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Travel Insurance

Working In New Zealand

Most who have been before you on the working holiday circuit will tell you there is no better way to see a country as it really is and from a totally different angle than by working there. Suddenly you are a part of your surroundings instead of just a tourist observing from the outside.

New Zealand is an incredible country. It is crammed with the beautiful and filled to the brim with all kinds of opportunity for fun and adventure – here you can explore fascinating Maori culture, hike in the wilderness, swim with wild dolphins, sand surf giant dunes, pick from a mind-boggling menu of adrenalin activities or simply soak up the rays on stunning beaches. And that's just a sampler of all that the twin islands of this country have to offer.

Little wonder then that New Zealand attracts thousands of visitors each year and has now become a well-established stop on the gap year and round-the-world circuits. It is also becoming increasingly popular as a work holiday destination.

Working holidays mean different things to different people. For some it is a way to prolong the adventure by topping up funds; for others it is a way to learn new skills or gain some work experience; perhaps the motivation is to add some spice to a CV. Then there is a whole bunch of travelling folk who do it purely for the fun of it. Shaking cocktails in a hip Auckland bar, learning to shear sheep or milk cows way down south........no points for spotting the fun-factor there.

What You Will Need

  • Visa - In order to work in New Zealand you must have a valid visa under the Working Holiday Scheme. Besides paid work, a Working Holiday Visa is also required if you undertake any type of work for which you receive benefits in kind too which might come in the form of free food, accommodation, work clothes and so forth.

Eligibility for this visa, for 18 – 30 year olds, is based on your country of origin and additionally you must fulfil certain requirements. Furthermore work must be your secondary and not your main purpose of visiting the country. Check out www.immigration.govt.nz to see exactly who is eligible and how to apply.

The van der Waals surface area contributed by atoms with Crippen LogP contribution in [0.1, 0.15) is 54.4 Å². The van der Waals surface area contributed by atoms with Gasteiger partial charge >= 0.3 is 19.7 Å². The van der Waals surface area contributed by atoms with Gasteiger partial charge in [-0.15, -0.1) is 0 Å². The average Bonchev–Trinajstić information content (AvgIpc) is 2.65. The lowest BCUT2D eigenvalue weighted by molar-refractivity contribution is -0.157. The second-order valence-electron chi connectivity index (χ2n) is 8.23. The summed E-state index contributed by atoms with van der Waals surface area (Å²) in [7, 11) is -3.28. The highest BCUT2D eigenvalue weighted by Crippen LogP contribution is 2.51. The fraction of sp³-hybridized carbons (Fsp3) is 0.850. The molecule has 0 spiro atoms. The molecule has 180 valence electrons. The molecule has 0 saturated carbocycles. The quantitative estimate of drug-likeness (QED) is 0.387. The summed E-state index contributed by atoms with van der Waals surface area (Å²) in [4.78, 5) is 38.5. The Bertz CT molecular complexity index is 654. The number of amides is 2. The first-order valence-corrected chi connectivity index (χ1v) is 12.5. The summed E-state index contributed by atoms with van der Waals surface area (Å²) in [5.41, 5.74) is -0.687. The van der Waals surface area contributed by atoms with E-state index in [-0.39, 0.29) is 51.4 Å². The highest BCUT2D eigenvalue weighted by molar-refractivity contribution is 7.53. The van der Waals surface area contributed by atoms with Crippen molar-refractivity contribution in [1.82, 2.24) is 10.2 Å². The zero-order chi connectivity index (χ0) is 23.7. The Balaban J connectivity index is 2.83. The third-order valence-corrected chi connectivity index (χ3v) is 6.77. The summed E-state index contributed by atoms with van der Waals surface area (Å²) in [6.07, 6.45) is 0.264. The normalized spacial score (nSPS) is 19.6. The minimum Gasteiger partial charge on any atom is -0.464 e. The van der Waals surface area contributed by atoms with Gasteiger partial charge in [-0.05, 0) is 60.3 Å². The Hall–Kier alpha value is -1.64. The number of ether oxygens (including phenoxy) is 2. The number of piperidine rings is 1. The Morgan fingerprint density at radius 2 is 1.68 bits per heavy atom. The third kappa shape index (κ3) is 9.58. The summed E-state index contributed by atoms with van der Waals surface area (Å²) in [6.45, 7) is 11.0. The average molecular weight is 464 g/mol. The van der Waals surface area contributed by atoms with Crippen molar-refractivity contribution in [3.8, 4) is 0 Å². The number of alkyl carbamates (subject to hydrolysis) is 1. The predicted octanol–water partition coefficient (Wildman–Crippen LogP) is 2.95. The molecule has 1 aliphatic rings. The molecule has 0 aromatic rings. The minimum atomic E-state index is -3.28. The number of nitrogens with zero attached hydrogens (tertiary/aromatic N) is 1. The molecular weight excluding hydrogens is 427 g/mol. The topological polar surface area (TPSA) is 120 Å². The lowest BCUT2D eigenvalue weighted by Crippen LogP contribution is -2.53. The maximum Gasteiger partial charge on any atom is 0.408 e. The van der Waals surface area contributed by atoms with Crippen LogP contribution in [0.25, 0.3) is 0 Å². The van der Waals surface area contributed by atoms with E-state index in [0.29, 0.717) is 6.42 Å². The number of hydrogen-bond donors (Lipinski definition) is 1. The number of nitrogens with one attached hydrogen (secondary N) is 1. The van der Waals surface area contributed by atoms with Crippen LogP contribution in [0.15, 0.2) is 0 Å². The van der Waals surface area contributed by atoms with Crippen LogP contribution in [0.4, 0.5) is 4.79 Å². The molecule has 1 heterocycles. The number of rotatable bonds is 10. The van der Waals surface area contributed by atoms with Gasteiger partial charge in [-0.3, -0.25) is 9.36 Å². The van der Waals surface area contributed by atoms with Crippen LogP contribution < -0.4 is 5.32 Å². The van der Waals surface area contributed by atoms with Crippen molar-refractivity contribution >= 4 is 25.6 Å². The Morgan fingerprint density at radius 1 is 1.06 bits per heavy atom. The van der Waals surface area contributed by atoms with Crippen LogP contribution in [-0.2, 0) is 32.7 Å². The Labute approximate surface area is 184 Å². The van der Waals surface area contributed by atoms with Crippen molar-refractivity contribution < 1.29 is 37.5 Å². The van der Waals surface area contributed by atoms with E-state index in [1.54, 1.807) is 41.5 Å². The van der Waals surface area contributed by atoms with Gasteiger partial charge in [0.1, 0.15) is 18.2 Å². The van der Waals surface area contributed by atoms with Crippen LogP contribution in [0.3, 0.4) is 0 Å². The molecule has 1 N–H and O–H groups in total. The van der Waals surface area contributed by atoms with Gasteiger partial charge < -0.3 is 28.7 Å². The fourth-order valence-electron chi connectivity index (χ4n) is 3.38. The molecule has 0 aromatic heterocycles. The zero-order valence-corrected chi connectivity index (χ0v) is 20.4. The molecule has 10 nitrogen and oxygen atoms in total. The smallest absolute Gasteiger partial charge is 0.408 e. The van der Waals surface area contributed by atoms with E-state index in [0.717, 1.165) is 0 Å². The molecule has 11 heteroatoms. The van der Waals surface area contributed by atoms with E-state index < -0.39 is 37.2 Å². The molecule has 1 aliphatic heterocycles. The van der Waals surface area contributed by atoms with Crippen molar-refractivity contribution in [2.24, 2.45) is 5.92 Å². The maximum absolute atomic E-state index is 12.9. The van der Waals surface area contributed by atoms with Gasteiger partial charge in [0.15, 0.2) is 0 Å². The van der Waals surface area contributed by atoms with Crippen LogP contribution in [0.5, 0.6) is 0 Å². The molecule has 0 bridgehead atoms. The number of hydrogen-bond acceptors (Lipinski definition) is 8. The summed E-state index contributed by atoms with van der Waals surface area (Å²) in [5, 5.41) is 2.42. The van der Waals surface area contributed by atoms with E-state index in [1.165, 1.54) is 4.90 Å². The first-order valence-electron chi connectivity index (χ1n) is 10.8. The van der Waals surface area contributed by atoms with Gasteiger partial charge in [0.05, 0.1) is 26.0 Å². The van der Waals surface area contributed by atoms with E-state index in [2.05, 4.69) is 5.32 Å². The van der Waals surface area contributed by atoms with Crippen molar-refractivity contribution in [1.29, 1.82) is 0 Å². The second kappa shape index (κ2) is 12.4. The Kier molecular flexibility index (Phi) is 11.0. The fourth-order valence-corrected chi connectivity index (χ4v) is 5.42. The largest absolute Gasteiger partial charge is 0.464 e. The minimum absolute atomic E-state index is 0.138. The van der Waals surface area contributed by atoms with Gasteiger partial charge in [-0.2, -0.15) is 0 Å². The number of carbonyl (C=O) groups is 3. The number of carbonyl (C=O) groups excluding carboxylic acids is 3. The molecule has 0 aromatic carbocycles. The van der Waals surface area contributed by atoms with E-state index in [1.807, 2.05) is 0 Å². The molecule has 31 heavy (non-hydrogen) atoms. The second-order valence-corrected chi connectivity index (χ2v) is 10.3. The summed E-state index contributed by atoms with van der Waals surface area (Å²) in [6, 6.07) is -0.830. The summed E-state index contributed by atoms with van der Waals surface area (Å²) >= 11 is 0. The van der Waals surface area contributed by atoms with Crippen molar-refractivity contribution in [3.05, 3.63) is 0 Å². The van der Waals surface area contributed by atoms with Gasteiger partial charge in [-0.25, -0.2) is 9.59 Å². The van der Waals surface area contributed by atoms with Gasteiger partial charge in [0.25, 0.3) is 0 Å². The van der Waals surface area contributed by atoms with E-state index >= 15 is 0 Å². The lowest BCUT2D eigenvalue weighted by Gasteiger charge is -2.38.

• New Zealand bank account - As of October 2015, working visitors require a fully functional New Zealand bank account before they can apply for an IRD number (see below for a further explanation of what this is).

The regulations regarding what is and isn't an acceptable bank account are strict but the Inland Revenue Department have produced an information sheet to help you get it right first time. The full title of this information sheet is 'IR984 Documents to confirm your New Zealand bank account is fully functional'.

  • IRD (Inland Revenue Department) number – If you don't obain an IRD number before you start looking for work you will find yourself giving away an enormous chunk of your hard-earned cash to pay the 48% emergency tax rate.

There are four basic steps to follow to obain this all important number to which all your tax and personal details are linked. The recommendation is that you begin this process as soon as you possibly can rather than wait until you have work.

  1. Obtain a bank account as explained above
  2. If you have a Working Holiday Visa you will need to complete form 'IR742IRD' which is the IRD number application form.